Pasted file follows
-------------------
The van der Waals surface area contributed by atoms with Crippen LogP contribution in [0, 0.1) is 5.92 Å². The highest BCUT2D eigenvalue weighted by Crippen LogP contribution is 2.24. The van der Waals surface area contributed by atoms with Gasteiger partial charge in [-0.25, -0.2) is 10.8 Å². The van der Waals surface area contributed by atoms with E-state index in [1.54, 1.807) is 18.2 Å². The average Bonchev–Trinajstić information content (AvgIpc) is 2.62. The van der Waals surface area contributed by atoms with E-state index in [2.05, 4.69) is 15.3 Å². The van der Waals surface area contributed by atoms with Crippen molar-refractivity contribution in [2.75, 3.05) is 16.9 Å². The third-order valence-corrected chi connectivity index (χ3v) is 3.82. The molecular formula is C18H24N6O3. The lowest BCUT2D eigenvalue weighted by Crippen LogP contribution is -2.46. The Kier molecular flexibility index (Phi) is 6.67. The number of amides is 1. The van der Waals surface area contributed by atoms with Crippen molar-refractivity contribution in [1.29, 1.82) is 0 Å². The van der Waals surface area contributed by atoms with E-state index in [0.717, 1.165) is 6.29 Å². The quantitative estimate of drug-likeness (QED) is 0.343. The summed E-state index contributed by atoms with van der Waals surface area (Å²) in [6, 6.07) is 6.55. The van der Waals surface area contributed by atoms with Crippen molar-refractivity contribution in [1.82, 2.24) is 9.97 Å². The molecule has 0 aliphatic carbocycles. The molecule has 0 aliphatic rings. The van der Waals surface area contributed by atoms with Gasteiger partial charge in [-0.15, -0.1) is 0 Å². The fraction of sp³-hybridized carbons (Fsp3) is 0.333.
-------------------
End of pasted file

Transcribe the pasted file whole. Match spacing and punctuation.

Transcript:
The van der Waals surface area contributed by atoms with Crippen LogP contribution in [0, 0.1) is 5.92 Å². The highest BCUT2D eigenvalue weighted by Crippen LogP contribution is 2.24. The van der Waals surface area contributed by atoms with Gasteiger partial charge in [-0.25, -0.2) is 10.8 Å². The van der Waals surface area contributed by atoms with E-state index in [1.54, 1.807) is 18.2 Å². The average Bonchev–Trinajstić information content (AvgIpc) is 2.62. The van der Waals surface area contributed by atoms with E-state index in [2.05, 4.69) is 15.3 Å². The van der Waals surface area contributed by atoms with Crippen molar-refractivity contribution in [2.75, 3.05) is 16.9 Å². The third-order valence-corrected chi connectivity index (χ3v) is 3.82. The molecular formula is C18H24N6O3. The lowest BCUT2D eigenvalue weighted by Crippen LogP contribution is -2.46. The Kier molecular flexibility index (Phi) is 6.67. The number of amides is 1. The van der Waals surface area contributed by atoms with Crippen molar-refractivity contribution in [1.29, 1.82) is 0 Å². The van der Waals surface area contributed by atoms with E-state index in [0.717, 1.165) is 6.29 Å². The quantitative estimate of drug-likeness (QED) is 0.343. The summed E-state index contributed by atoms with van der Waals surface area (Å²) in [6, 6.07) is 6.55. The van der Waals surface area contributed by atoms with Crippen molar-refractivity contribution in [1.82, 2.24) is 9.97 Å². The molecule has 0 aliphatic carbocycles. The molecule has 0 aliphatic rings. The van der Waals surface area contributed by atoms with Gasteiger partial charge in [-0.15, -0.1) is 0 Å². The fraction of sp³-hybridized carbons (Fsp3) is 0.333.